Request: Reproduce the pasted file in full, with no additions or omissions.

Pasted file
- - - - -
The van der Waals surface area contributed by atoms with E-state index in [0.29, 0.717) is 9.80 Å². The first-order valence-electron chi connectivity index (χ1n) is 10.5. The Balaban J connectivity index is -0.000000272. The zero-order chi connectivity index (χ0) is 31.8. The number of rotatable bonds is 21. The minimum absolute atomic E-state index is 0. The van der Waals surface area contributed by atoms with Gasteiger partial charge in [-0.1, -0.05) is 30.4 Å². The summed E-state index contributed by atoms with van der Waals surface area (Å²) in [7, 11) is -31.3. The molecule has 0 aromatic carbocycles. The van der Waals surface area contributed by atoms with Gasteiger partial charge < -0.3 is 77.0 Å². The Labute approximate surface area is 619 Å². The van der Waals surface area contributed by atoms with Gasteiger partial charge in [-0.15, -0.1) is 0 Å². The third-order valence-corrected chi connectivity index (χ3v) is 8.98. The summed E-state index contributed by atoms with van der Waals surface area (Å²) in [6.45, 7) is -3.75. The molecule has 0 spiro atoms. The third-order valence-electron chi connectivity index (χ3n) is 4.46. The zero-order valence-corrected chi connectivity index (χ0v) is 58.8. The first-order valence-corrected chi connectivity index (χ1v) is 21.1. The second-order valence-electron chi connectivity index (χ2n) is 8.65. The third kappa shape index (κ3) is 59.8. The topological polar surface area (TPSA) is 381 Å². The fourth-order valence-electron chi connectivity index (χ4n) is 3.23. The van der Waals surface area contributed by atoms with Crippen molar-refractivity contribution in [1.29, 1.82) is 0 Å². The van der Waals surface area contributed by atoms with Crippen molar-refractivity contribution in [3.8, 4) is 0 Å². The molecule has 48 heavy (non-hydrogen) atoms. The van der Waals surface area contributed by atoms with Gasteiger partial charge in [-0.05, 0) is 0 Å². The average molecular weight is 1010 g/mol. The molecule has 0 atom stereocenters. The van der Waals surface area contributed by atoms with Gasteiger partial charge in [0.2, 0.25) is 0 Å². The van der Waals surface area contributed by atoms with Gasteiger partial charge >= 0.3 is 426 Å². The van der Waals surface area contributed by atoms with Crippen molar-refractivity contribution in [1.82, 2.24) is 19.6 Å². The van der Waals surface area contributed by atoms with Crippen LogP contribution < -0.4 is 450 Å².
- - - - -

The van der Waals surface area contributed by atoms with E-state index in [0.29, 0.717) is 9.80 Å². The first-order valence-electron chi connectivity index (χ1n) is 10.5. The Balaban J connectivity index is -0.000000272. The zero-order chi connectivity index (χ0) is 31.8. The number of rotatable bonds is 21. The minimum absolute atomic E-state index is 0. The van der Waals surface area contributed by atoms with Gasteiger partial charge in [-0.1, -0.05) is 30.4 Å². The summed E-state index contributed by atoms with van der Waals surface area (Å²) in [7, 11) is -31.3. The molecule has 0 aromatic carbocycles. The van der Waals surface area contributed by atoms with Gasteiger partial charge < -0.3 is 77.0 Å². The Labute approximate surface area is 619 Å². The van der Waals surface area contributed by atoms with Gasteiger partial charge in [-0.15, -0.1) is 0 Å². The third-order valence-corrected chi connectivity index (χ3v) is 8.98. The summed E-state index contributed by atoms with van der Waals surface area (Å²) in [6.45, 7) is -3.75. The molecule has 0 spiro atoms. The third-order valence-electron chi connectivity index (χ3n) is 4.46. The zero-order valence-corrected chi connectivity index (χ0v) is 58.8. The first-order valence-corrected chi connectivity index (χ1v) is 21.1. The second-order valence-electron chi connectivity index (χ2n) is 8.65. The third kappa shape index (κ3) is 59.8. The topological polar surface area (TPSA) is 381 Å². The fourth-order valence-electron chi connectivity index (χ4n) is 3.23. The van der Waals surface area contributed by atoms with Crippen molar-refractivity contribution in [1.29, 1.82) is 0 Å². The van der Waals surface area contributed by atoms with Crippen molar-refractivity contribution in [3.8, 4) is 0 Å². The molecule has 48 heavy (non-hydrogen) atoms. The van der Waals surface area contributed by atoms with Gasteiger partial charge in [-0.05, 0) is 0 Å². The average molecular weight is 1010 g/mol. The molecule has 0 atom stereocenters. The van der Waals surface area contributed by atoms with Gasteiger partial charge in [0.2, 0.25) is 0 Å². The van der Waals surface area contributed by atoms with Gasteiger partial charge >= 0.3 is 426 Å². The van der Waals surface area contributed by atoms with Crippen molar-refractivity contribution in [1.82, 2.24) is 19.6 Å². The van der Waals surface area contributed by atoms with Crippen LogP contribution < -0.4 is 450 Å².